If heat retention is your primary goal in a fully* conditioned building, you want to get your BlueTex™ closest to the inside of the building, with the proper air gap on the foil side. If your building is not fully conditioned (meaning non-conditioned or semi-conditioned, see the install guide here). If heat rejection is your primary goal, see the install page here.
*Fully conditioned means you are heating/cooling the space 24/7 to maintain a constant temp at all times.
This method is most effective at keeping heat inside a building and though it can help keep heat out, it's not the best method for that goal. Unlike the other method, adding radiant barrier for heat retention involves getting the foil layer closest to the inside of the building, after the R-value insulation, with the proper air space. This is different than a hot/mixed climate that's positioning the foil closest to the outside of the building.
If you're in a mixed climate (wanting to both keep heat out in hot seasons, but also keep hot inside during cold seasons), then you should install according to the instructions on this page: Insulate to get Year-Round Results for a Conditioned Building
How It Works
In a building that is being heated, your heating system is putting heat into the building. The radiant heat will heat up the interior of the building and typically (without being insulated), the heat will hit the metal walls and roofline and absorb into the metal, and then dissipate outside. When the metal is cold, this can cause condensation to occur on the inside of the metal, leading to dripping or "raining" inside the building. But don't worry, you can fix this! More information on condensation control here: Solving Problems with Moisture in Metal Buildings
Consider Your Interior Finish
There are two common ways to install a radiant barrier to the interior of a building. The first is to leave the foil exposed and the second is to cover the foil with something like sheetrock or plywood.
By leaving the foil exposed to the inside of the building, the heat coming from your heat source will have to convert to a radiant form of heat to “jump” across the airspace inside the building and it will head toward the walls/roofline as usual. However, once the radiant heat meets the foil layer, the foil will reflect it back toward the interior/the source of the heat. This prevents heat from escaping (less heat loss) and makes the outside layer of traditional insulation more effective.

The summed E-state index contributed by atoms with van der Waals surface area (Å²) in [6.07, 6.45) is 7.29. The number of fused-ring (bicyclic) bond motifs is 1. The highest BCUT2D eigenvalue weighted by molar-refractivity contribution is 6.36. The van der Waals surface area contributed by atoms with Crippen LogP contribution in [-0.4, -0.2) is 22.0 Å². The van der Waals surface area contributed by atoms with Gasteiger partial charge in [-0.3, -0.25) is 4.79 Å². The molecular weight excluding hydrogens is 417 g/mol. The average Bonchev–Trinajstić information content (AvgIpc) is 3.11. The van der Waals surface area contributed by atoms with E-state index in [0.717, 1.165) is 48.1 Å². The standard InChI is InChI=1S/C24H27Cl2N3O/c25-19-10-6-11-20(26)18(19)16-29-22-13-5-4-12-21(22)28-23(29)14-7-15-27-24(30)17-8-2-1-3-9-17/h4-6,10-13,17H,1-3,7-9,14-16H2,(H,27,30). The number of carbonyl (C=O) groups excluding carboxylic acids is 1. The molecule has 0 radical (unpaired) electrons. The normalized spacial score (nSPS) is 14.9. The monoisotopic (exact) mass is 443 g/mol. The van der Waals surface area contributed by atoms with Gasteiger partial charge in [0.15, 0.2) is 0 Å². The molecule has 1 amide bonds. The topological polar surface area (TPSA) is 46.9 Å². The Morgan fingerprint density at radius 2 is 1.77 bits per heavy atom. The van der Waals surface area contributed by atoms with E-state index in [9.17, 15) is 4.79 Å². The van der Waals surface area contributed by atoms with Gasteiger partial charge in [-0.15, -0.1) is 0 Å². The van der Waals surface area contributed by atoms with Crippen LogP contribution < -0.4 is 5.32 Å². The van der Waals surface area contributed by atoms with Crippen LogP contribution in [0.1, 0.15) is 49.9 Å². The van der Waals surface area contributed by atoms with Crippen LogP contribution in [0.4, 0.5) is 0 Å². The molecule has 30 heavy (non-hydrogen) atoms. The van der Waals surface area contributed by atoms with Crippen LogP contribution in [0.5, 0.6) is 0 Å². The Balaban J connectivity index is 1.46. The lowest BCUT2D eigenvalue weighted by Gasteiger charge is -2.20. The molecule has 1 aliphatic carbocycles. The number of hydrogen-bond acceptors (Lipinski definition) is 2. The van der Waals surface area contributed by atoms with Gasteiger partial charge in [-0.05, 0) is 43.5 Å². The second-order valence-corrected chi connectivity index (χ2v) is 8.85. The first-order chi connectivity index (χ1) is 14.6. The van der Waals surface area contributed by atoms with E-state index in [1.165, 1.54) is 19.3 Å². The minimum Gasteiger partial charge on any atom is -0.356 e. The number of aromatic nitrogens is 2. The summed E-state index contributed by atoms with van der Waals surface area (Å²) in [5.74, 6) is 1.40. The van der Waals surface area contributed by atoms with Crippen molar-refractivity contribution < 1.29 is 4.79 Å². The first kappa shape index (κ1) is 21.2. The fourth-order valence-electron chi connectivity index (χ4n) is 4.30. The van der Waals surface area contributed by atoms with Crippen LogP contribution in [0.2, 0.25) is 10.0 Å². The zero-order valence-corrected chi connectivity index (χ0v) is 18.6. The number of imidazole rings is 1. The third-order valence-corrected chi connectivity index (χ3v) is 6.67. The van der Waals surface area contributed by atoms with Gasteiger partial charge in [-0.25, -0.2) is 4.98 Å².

Alternatively, if you don't want to have the foil exposed to the interior because of functionality or looks, you can put up an interior finish, just make sure you use furring strips first, so you maintain an air space behind the interior finish between it and the foil layer. This means your walls will now have dead air spaces (that's ok) and on the roofline, this would create either a ventilated channel (if you have venting) or a non-ventilated/dead air space as well. Remember, the foil doesn't need moving/vented air to work, just an air space.
How you layer the foil inside a wall cavity or on the roof matters! Especially when you're trying to address potential condensation concerns too. It's helpful to consider the layers you have and work to make them air-tight.
Basically, you want to create a well-insulated box that is air tight, and you want to line the inside of that box with radiant barrier. The radiant barrier will act as the first line of defense against radiant heat, while the standard insulation (with R-Value) will act as the second line of defense, helping to slow the conductive heat loss.
There are two common ways to install a radiant barrier to the interior of a building. The first is to leave the foil exposed and the second is to cover the foil with something like sheetrock or plywood (mentioned above).
Your layers will look something similar to this:
- Exterior Metal Skin
- R-value (foam board, spray foam, batt insulation, etc.) - right up against the inside-facing foil layer
- Foil Surface
*If you're finishing the interior, then continue on:
- Air Gap (created by furring strips of any material)
- Wall/Ceiling Finish (this can be a layer of foam board, Sheetrock, OSB, peg board, sheet metal, etc.)
Remember, for a radiant barrier to work the foil MUST face an airspace on one side - there are NO exceptions to this rule in a metal building! Also, when trying to hold the heat inside your building, you want the foil layer closest to the INSIDE of the space (the building) so you reflect the heat back inside FIRST, then use your R-value to slow down the remaining heat trying to escape. This is the most effective method to minimize radiant heat loss.
One more tip! Go the extra mile to tape your seams and make sure your R-value is nice and snug inside the cavities. Creating an air tight cavity will go a long way toward preventing the wasting of energy and toward reducing the potential risk of moisture problems. When done correctly, your building will hold heat in more easily and stay dry inside.